Nine things to know: TPC Boston
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Written by Jim McCabe @PGATOUR
What started with a Joaquin Niemann victory in White Sulphur Springs, West Virginia, 11 months ago morphed into a 2019-20 PGA TOUR season unlike any other. Tiger Woods’ record-tying 82nd career victory provided a jolt of electricity in late October, but when the pandemic struck in March it led to a shocking blackout.
For three months the PGA TOUR went to the sidelines along with every other professional sports league and it was anyone’s guess how, when and whether the 2019-20 season would be completed.
Yet here we are, two months into the TOUR’s return, on the precipice of the 14th edition of the FedExCup Playoffs. We’ve completed 33 tournaments in the abbreviated regular season, and now 125 players have qualified for THE NORTHERN TRUST at TPC Boston, week one of a frenzied three-week run.
When you consider the lineup of courses in this year’s Playoffs – Olympia Fields, 35 miles south of Chicago, will host next week’s BMW Championship, and East Lake GC in Atlanta will again be the stage for the TOUR Championship in two weeks – TPC Boston is a proverbial young ’un.
Having opened in 2002, TPC Boston cannot match East Lake (est. 1904) or Olympia Fields (1915) for rich history. But it doesn’t have to shy away, either, because TPC Boston has hosted 16 tournaments, 12 of them FEC playoffs, and the flavor runs deep.
Here are nine things about THE NORTHERN TRUST and TPC Boston:
1. The defending champ is either Reed or DeChambeau: Patrick Reed shot 67-69 on the weekend to hold off Abraham Ancer (68-69) by one at THE NORTHERN TRUST last August.
Ah, but hold on. That tournament was held at Liberty National in Jersey City, New Jersey.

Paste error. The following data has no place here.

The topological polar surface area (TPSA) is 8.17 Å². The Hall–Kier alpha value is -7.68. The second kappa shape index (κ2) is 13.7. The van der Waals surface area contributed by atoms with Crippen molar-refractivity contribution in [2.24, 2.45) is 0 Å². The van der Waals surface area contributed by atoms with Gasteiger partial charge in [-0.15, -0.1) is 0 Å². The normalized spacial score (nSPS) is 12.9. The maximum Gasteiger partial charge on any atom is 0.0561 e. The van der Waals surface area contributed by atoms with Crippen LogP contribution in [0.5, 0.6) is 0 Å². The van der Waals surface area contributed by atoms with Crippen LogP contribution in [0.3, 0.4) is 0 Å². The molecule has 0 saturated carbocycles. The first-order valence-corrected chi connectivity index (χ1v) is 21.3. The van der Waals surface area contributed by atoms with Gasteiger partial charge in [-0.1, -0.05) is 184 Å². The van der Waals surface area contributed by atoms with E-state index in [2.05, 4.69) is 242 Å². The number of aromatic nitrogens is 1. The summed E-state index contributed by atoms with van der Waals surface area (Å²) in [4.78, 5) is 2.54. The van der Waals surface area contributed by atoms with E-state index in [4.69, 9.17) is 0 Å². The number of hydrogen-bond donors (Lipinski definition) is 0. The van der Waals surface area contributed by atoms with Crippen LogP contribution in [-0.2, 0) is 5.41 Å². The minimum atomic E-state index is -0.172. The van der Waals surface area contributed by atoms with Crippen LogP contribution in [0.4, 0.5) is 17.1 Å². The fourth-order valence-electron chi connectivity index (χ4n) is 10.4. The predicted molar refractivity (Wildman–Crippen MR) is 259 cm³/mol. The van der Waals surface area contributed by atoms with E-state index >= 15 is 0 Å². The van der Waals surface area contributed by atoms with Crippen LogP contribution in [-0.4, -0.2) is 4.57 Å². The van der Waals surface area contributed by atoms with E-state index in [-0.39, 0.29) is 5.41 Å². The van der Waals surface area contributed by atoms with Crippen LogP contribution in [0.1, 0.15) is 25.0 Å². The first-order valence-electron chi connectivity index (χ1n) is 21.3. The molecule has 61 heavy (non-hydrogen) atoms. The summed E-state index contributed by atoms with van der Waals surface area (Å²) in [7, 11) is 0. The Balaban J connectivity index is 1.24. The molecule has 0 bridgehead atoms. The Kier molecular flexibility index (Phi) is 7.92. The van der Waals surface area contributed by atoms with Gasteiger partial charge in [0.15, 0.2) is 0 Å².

So does that make the defending champion Bryson DeChambeau, who won the last time a FedExCup Playoffs event was held at TPC Boston, back in 2018? Though he was lighter and not as long off the tee, DeChambeau was plenty explosive to capture the final Dell Technologies Championship.
Seven back through two rounds, he made 13 birdies over the final 36 holes to finish 16 under and beat Justin Rose by two. It was DeChambeau’s fourth career win, and his second straight Playoffs triumph because the week before he had captured – are you ready? – THE NORTHERN TRUST at Ridgewood C.C. in Paramus, New Jersey. (From 2007-2018 there were four playoff tournaments, but these days THE NORTHERN TRUST rotates between Boston and the New York area.)
2. They know how to put together a guest list: When the TOUR added TPC Boston to its schedule in 2003, the powers that be, including Jay Monahan (then the Championship Director, now PGA TOUR Commissioner) had a keen eye for talent. That first year they reached out to a couple of 23-year-olds – Adam Scott and Justin Rose. Scott had played in 33 PGA TOUR tournaments since turning 20 in 2000 but did not have his card here. Rose had played in just 15 PGA TOUR tournaments since 1999.
After the first round (Rose shot 63, Scott 69) they hung around the TPC Boston short-game area for nearly two hours, just playing “chippy-putty.” It was a wild and crazy Friday night. When Scott shot a second-round 62, then added 67-66, he earned his first TOUR win and a cool $900,000. Rose finished solo third and earned $340,000. It was the week they became PGA TOUR members.
Two years later, sponsor invite Olin Browne, who at 46 was more than 25 years removed from days when he used to practice at The Country Club in Brookline and work at New Seabury CC on Cape Cod, came to TPC Boston as the world’s 214th-ranked player. Then he stared down the likes of Tiger Woods, Vijay Singh and Fred Couples, closing with a 67 to capture the last of his three TOUR wins.
These days the guest list at TPC Boston is merely 125 of the best players in the world.
3. The cream rises: While it’s not a prerequisite to be rated in the upper echelon of the Official World Golf Ranking to get the biggest check here, it has been a common denominator with the 16 tournaments held at TPC Boston. The top-ranked player in the world has won here twice (Tiger Woods, 2006; Rory McIlroy, 2012), while on 11 occasions the winner was ranked inside the top 15.
Only twice (No. 214 Olin Browne in 2005; No. 132 Charley Hoffman in 2010) has a winner at TPC Boston been ranked outside the top 100.
4. Hanse’s team made it great: When John Mineck was putting together a project that would morph into one of the country’s coolest golf courses, Boston Golf Club, he was asked who his designer going to be.
“Gil Hanse,” he said.
“Haven’t heard of him,” a friend replied.